Metrowtown matters to me because my daughter and I are visible minorities and we feel accepted and safe here. I am not able to work, I am low-income, and I will never be able to afford a condo or a house. And I want people like me to be part of future plans for Burnaby.
Sherry Chen, who was demovicted from her long-time home just last year and would be demovicted again from the building being rezoned, spoke to the problem of an absence of rental housing and the need to protect what was there.
How many rental units have been built up in Metrotown? We don’t want three months’ rent. We want places to live. There is nowhere for us to go. There are no homes or apartments for us to move into.
Erika S, a resident of an apartment near the Metrotown skytrain station and an activist with the Stop Demovictions campaign, said,
Burnaby residents are not disposable. You cannot build just for the rich. We need affordable housing for the regular people. My opinion is – replacement of rental housing before displacement of renters.
Derek Sahota also attended the hearing representing the SFU teaching assistant and sessional labour union, TSSU. He said,
The amenity that people of Burnaby need is a roof over their heads and a community around them. It is time to pause this process until we can secure our people’s homes.
Other residents elaborated these themes, that Burnaby Council is valuing condo development over the lives and security of people vulnerable to displacement. Leslie Madison said, “Every demolition increases the strain on the existing rental stock and reduces the number of apartments where we can live.” Nancy Yee showed that her life is an example of these losses. She said, “I was pushed out of Burnaby even though I didn’t want to move.”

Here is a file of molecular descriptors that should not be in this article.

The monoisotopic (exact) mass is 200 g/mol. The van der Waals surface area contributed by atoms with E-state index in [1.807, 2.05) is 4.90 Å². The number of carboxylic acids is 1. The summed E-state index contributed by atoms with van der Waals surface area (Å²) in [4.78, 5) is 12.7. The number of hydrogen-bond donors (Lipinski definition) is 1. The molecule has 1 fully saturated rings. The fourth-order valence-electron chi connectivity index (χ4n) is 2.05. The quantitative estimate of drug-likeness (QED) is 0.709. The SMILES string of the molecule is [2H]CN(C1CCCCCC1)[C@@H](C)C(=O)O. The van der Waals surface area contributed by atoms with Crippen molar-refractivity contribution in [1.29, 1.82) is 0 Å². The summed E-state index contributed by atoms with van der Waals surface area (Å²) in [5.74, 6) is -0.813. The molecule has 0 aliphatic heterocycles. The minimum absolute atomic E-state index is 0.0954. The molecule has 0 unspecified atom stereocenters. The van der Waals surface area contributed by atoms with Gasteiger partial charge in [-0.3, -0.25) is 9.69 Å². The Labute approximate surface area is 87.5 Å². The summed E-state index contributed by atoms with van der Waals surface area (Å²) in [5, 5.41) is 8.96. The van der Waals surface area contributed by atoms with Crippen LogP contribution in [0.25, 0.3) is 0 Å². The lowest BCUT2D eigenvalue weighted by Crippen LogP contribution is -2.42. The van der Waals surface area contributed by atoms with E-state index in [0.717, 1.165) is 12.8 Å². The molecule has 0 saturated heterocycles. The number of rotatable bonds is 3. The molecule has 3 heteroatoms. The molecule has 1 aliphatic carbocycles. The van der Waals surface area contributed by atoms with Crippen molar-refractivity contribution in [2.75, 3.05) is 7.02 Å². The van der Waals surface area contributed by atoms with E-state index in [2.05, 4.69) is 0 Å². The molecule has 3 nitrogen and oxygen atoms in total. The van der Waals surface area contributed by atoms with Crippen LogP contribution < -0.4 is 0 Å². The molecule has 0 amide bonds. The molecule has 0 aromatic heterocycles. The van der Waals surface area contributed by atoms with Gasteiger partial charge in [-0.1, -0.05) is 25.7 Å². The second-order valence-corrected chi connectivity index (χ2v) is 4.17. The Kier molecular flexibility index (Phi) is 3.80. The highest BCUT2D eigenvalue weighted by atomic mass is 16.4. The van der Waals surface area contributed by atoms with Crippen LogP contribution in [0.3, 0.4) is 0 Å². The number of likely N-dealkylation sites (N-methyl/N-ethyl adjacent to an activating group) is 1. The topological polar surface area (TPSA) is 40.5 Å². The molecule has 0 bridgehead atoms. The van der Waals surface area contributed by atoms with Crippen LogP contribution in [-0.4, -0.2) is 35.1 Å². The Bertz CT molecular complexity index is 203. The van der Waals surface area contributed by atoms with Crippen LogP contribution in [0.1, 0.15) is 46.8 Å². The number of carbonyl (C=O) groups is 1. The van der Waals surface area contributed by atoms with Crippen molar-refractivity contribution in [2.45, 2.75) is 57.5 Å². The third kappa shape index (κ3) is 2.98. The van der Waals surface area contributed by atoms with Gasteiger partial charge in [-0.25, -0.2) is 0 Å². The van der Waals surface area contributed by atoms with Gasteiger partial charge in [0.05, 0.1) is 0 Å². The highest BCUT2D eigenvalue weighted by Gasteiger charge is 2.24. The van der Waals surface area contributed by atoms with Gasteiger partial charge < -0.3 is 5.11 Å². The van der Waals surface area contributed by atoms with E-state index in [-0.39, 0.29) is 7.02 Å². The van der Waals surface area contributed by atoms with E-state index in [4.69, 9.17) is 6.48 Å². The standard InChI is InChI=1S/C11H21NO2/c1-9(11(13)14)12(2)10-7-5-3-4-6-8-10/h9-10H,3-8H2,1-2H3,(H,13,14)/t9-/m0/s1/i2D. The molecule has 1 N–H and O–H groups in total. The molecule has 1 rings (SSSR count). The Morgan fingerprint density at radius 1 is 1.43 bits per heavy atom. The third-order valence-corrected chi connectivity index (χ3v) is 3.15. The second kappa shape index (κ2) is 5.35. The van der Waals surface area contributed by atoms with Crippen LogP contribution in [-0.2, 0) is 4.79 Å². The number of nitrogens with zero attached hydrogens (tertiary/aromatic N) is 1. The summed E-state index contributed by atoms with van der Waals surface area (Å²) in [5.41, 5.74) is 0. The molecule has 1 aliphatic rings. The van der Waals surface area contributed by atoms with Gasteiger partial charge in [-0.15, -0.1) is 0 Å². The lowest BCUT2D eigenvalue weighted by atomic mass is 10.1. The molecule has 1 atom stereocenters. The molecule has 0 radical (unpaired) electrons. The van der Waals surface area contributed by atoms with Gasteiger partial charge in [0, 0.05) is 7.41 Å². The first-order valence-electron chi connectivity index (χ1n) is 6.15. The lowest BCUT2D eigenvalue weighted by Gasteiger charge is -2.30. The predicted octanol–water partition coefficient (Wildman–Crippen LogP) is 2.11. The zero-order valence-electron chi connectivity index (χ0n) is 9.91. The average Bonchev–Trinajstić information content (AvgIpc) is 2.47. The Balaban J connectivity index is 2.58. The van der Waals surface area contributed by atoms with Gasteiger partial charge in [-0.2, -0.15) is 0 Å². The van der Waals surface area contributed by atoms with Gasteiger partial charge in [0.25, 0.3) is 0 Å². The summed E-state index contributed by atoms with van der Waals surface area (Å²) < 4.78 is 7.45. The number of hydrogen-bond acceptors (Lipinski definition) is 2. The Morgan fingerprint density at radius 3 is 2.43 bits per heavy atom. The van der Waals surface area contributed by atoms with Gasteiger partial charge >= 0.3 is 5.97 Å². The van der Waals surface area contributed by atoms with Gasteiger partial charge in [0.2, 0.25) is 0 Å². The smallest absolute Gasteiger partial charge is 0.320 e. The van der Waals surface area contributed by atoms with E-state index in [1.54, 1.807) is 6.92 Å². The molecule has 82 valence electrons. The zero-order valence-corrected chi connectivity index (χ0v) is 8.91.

David, who was demovicted last year with his wife and two young children, would be demovicted again by this new rezoning. He spoke near the end of the hearing with a heavy-hearted appeal to council to listen:
Please give it serious thought when you make your decision. Make it while thinking about the Burnaby people, not just the developers. We have to build a city for the people. I work and pay taxes and I don’t know where I’m going to go. I know I can’t afford to buy, and now I can’t afford to rent.
Burnaby Council did not prove warm to these testimonials. Against the appeal of young political science student Kathleen Yang for council to pay attention to the worries and demands of those affected, Mayor Corrigan came out swinging, attempting to mock and belittle her rather than respect and encourage her participation in the hearing. And in reply to Nancy Yee’s questioning of Council’s refusal of responsibility for rezonings, Mayor Corrigan snorted and laughed at her for quoting Premier Christy Clark about municipal legal responsibilities.
As chair of the rezoning hearing, Mayor Corrigan seemed to reserve his sharpest barbs for women, and particularly racialized women. But this tone was extended generally to everyone who spoke against the proposal, continuing a pattern of Burnaby council’s hostility to community critique.
In the end Council voted quickly, without question to staff, and unanimously passed the rezoning application through to second reading, putting it one step closer to its seemingly inevitable passage.